Austentatious Blog Tour with Author Alyssa Goodnight, & Giveaway

Austentatious, by Alyssa Goodnight (2012)Jane Austen’s indisputable influence continues, so much so, that she shows up as a character in Alyssa Goodnight’s new, innovative novel Austentatious.

Please join us today in welcoming Alyssa as she visits during her blog tour in celebration of the release of Austentatious, published this month by Kensington Books. In this humorous guest blog, Alyssa shares her writing evolution to Jane Austen, and offers a giveaway to three lucky readers.

Austentatious by Accident

I must make a confession.  I am not obsessive about Jane Austen.  Not that there’s anything wrong with that!  By no means!  Jane Austen is wonderfully witty, irresistibly romantic, and perfectly in tune with human nature.  I love her books, and I love the retellings, spin-offs, and general cult following she has inspired.  But as I wrote the initial draft of Austentatious (i.e. LONG before this title was selected), Jane wasn’t even on my horizon.  The magical journal was there, the characters too, but Jane didn’t appear until later.  It wasn’t until after I’d read Jane Austen’s Guide to Dating by Lauren Henderson and imagined the possibilities, that the idea took root:  What if the spirit of Jane Austen was inhabiting the journal, offering up match-making advice in present day Austin, Texas?  Austen in Austin! (my submission title, by the way)…  I loved it–positively loved it!  I busily began revisions on my work-in-progress, tweaking and adjusting to make the concept work, excited over the new version.  And then I made a serendipitous discovery.  Jane had gifted her niece Jane Anna Elizabeth Austen with a journal with the following dedication:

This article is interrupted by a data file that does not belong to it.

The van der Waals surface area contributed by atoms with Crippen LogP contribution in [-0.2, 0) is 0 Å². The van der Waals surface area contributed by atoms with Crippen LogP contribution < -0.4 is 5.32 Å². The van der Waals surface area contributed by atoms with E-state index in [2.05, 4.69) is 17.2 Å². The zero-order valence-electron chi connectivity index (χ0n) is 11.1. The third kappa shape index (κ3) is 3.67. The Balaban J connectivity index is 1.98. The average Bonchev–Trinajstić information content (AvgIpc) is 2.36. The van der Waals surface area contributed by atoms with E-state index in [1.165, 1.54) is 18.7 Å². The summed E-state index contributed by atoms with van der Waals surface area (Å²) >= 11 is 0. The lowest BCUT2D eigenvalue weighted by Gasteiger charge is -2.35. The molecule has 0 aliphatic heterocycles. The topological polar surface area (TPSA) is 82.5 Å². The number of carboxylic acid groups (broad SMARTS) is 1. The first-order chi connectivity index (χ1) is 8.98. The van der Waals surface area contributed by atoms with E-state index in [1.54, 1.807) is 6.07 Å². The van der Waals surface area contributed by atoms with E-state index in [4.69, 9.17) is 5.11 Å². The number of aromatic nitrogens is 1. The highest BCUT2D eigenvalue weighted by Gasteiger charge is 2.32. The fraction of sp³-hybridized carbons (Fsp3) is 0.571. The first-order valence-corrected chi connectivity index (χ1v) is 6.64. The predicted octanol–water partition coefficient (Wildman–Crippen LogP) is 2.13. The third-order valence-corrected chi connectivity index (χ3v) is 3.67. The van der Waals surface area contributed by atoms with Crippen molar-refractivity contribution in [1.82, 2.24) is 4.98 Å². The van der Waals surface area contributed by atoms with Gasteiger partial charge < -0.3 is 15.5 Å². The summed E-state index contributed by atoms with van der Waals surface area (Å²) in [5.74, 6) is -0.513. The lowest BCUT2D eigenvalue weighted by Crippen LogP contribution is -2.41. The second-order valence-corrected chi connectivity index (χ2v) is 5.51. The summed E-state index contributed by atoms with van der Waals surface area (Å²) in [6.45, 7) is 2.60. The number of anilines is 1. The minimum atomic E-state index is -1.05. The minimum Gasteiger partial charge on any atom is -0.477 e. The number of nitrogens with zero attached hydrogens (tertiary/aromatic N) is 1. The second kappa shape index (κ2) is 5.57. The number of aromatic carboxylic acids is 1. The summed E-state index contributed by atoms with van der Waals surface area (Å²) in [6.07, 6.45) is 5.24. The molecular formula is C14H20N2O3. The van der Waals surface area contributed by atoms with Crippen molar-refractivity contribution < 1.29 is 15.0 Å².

Jane Austen journalMY DEAR NEICE: